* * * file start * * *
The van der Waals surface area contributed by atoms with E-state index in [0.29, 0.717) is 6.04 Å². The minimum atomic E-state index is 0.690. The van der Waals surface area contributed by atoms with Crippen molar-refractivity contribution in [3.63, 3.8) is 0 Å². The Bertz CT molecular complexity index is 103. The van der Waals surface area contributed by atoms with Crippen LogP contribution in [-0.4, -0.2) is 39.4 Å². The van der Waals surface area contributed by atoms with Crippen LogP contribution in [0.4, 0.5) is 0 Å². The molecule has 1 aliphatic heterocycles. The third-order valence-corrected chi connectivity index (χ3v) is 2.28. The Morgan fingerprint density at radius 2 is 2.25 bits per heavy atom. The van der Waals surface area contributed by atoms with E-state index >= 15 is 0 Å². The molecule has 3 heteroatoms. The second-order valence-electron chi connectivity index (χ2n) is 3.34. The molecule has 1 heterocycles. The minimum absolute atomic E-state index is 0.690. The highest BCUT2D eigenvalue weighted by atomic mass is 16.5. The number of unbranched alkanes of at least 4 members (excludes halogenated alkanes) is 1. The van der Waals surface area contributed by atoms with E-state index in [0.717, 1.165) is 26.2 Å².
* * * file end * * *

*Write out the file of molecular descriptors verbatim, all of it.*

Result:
The van der Waals surface area contributed by atoms with E-state index in [0.29, 0.717) is 6.04 Å². The minimum atomic E-state index is 0.690. The van der Waals surface area contributed by atoms with Crippen molar-refractivity contribution in [3.63, 3.8) is 0 Å². The Bertz CT molecular complexity index is 103. The van der Waals surface area contributed by atoms with Crippen LogP contribution in [-0.4, -0.2) is 39.4 Å². The van der Waals surface area contributed by atoms with Crippen LogP contribution in [0.4, 0.5) is 0 Å². The molecule has 1 aliphatic heterocycles. The third-order valence-corrected chi connectivity index (χ3v) is 2.28. The Morgan fingerprint density at radius 2 is 2.25 bits per heavy atom. The van der Waals surface area contributed by atoms with E-state index >= 15 is 0 Å². The molecule has 3 heteroatoms. The second-order valence-electron chi connectivity index (χ2n) is 3.34. The molecule has 1 heterocycles. The minimum absolute atomic E-state index is 0.690. The highest BCUT2D eigenvalue weighted by atomic mass is 16.5. The number of unbranched alkanes of at least 4 members (excludes halogenated alkanes) is 1. The van der Waals surface area contributed by atoms with E-state index in [0.717, 1.165) is 26.2 Å².